For most petrolheads, the quintessential hot hatchback is Volkswagen’s Golf GTI – a car that not only pioneered the genre, but also continued to set the standard. Now in its seventh generation, the current GTI is one of the best yet – but as it turns out, one of its most daunting rivals is also a close relation. DEON SCHOEMAN meets the VW Golf R.
There is a gruffness to the exhaust note of this Golf that demands attention from the moment you turn the ignition key. It’s a menacing, deep-throated burble that sounds almost too bold, too muscular, for a four-cylinder, two-litre engine.
Engage first gear, hit the loud pedal, and the next impression is a blur. Well, perhaps not quite as dramatic as that, but there’s a resolve and intensity to the way this Vee-Dub gathers speed that is more sports car than hot hatch – and certainly more concentrated than the urge of a ‘normal’ Golf GTI.
Yes, the car in question is a standard production model. And yes, it’s a Golf. But despite its very obvious performance character, this is not just another GTI. Meet the VW Golf R.
The notion of a kind of Super GTI is nothing new in the VW world. The previous, sixth-generation Golf also hosted an R model at the very top of the Golf performance ladder. And the drivetrain combined turbo power with all-wheel drive – just like the new, Golf 7-based version I’m driving.
But this new Golf R is a far cry from that first iteration. For starters, it benefits from VW’s new-gen MQB chassis, which provides levels of grip, handling and composure that are impressive in standard, bread-and-butter Golfs, let alone a performance variation on the theme.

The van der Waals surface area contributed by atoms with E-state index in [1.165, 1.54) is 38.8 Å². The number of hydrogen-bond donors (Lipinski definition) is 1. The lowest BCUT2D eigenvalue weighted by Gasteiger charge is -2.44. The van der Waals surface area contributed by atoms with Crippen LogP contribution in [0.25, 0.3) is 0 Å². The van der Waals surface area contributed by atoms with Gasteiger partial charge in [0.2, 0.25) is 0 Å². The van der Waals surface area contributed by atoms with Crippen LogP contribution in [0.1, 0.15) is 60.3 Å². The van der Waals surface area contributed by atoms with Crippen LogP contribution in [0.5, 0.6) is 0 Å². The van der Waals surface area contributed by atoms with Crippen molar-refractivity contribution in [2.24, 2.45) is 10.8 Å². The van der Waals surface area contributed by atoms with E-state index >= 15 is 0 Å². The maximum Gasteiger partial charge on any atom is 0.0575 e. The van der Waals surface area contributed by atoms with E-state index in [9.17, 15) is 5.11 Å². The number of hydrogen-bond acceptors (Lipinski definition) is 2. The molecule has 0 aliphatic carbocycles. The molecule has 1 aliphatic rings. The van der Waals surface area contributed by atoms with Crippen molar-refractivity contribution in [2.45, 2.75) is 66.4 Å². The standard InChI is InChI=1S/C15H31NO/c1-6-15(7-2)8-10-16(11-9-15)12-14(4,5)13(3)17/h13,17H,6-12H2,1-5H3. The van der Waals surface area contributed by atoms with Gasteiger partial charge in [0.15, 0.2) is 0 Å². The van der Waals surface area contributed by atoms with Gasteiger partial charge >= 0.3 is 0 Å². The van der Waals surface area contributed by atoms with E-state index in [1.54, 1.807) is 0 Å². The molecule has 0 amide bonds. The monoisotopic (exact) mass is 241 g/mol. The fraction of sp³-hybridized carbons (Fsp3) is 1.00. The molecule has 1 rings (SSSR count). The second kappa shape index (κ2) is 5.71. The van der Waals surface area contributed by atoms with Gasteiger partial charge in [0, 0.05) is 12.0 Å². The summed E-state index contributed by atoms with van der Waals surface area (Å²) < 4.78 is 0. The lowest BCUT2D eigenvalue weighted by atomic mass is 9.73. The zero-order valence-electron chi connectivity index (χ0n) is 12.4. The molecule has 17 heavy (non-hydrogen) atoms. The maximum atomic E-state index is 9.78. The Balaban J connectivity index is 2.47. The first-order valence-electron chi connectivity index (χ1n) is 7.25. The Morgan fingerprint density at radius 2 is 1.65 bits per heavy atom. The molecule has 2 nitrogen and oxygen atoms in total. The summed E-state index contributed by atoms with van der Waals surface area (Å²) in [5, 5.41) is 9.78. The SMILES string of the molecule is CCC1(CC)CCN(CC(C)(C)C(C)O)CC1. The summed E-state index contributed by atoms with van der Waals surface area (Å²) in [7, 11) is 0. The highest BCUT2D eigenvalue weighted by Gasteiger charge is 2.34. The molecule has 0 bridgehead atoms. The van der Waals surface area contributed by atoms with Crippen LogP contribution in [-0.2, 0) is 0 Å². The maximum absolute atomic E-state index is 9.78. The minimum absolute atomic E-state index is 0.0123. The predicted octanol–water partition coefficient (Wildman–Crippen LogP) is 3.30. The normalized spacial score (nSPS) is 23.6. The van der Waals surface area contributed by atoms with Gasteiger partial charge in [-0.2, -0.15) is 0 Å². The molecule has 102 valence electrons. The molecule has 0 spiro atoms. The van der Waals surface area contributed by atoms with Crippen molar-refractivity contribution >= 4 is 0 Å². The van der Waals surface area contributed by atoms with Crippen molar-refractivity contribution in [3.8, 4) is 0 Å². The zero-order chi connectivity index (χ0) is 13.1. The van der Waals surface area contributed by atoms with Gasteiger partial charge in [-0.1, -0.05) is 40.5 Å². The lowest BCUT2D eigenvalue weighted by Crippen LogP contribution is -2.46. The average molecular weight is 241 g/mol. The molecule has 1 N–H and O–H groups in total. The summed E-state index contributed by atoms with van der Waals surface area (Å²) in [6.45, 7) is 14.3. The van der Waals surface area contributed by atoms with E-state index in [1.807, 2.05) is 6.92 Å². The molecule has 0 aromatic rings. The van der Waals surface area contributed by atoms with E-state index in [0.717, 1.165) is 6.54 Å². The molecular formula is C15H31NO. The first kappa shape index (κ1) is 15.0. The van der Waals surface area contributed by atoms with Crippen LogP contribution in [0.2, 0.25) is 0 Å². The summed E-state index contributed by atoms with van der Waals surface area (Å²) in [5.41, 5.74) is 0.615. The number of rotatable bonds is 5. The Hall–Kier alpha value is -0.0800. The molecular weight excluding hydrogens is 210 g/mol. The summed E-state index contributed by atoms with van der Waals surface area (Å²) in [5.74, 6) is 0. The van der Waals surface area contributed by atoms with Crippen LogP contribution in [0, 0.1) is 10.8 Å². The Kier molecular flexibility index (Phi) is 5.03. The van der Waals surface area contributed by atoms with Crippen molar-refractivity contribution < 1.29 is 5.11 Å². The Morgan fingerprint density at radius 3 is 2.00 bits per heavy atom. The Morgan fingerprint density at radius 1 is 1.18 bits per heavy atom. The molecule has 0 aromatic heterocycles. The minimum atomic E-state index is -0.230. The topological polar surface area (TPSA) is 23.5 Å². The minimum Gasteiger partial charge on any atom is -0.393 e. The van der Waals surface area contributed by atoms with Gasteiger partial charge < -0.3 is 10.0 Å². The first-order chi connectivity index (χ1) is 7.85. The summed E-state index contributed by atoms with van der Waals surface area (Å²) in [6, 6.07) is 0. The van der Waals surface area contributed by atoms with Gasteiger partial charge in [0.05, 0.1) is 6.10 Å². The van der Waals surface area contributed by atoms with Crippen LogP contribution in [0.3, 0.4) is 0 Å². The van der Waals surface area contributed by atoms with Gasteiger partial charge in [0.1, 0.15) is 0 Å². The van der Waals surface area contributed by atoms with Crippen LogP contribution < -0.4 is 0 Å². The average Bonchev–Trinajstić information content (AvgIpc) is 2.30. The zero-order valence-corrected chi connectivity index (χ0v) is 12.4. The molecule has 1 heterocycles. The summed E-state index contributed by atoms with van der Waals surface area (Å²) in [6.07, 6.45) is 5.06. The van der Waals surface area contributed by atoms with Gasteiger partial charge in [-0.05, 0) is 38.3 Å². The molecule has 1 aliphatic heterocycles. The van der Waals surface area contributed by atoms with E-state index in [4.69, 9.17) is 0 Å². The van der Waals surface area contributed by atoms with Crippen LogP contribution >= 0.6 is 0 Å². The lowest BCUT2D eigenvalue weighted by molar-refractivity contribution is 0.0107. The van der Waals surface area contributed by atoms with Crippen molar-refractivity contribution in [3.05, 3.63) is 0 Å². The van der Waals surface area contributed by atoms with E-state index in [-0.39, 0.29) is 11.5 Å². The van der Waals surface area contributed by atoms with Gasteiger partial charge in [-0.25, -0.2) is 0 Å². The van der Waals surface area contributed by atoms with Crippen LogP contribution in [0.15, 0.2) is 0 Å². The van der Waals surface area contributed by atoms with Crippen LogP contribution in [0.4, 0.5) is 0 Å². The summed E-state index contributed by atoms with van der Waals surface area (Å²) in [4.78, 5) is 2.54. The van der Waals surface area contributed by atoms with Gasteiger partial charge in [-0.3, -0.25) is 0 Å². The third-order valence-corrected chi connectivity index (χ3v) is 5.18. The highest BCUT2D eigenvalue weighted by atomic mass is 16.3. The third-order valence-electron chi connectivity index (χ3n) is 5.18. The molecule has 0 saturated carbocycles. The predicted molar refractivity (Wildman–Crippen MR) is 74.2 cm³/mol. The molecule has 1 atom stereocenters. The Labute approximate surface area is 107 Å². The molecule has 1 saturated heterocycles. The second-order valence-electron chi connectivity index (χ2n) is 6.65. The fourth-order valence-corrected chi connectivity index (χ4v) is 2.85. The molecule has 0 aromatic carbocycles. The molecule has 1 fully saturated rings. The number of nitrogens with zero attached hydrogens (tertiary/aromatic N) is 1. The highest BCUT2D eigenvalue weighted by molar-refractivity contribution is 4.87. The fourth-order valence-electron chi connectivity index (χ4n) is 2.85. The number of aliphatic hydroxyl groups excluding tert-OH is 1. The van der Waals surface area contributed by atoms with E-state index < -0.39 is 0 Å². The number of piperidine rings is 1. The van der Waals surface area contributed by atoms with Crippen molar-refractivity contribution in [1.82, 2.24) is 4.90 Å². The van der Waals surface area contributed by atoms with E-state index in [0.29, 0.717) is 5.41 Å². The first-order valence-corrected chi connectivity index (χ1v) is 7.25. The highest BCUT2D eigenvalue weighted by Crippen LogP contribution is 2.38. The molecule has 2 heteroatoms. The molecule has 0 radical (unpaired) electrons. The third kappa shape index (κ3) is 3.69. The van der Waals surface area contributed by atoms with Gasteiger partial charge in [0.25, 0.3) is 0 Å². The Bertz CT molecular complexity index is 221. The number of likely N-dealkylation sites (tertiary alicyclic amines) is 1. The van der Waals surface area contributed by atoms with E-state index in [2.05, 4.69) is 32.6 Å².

Secondly, the Haldex-supplied 4Motion all-wheel drive system is the most sophisticated to date, allowing normal (and economical) front-wheel drive when driving normally, and feeding urge to the rear instantaneously when extra traction is required.
The 4Motion system reacts so quickly and incisively that its action is actually pre-emptive, preventing wheel spin and optimising the transfer of power from wheel to tar.
Indeed, it’s the 4Motion system, together with individual electronic diff locks on each wheel, that allows the Golf R to catapult off the line with all the veracity of a scalded cat. The forces pin you to the bucket seat while the scenery starts rushing past at ever-increasing rate.
That would not be possible without a healthy dose of muscle. And that’s exactly what the Golf R’s mill is capable of. Yes, it’s still a four-cylinder, 2,0-litre turbocharged engine. But it’s good for 206kW of muscle, combined with 380Nm of torque – figures that would have made Porsche proud not that long ago.
Even more impressive than the stats is the way the four-potter delivers its power without any sign of lag or hesitation. The turbo spools up very early, and very quickly, so that the transition from no boost to full boost goes almost unnoticed.
The shove in the small of your back never stops, and the acceleration is relentless, punctuated only by the rapid-fire shifts of the six-speed S-tronic dual-clutch transmission.
You need to drive the Golf R in manual mode, using the shift paddles for gear changes, to extract maximum driver enjoyment. There’s a slight pop of pre-detonation from the dual-pipe exhausts when changing up at full bore, and the shift action has a positive, percussive edge that’s reminiscent of a real sequential transmission.
Of course, the DSG gearbox will operate in full auto mode, which isn’t nearly as much fun, but becomes a welcome option when you’re stuck in stop-start traffic.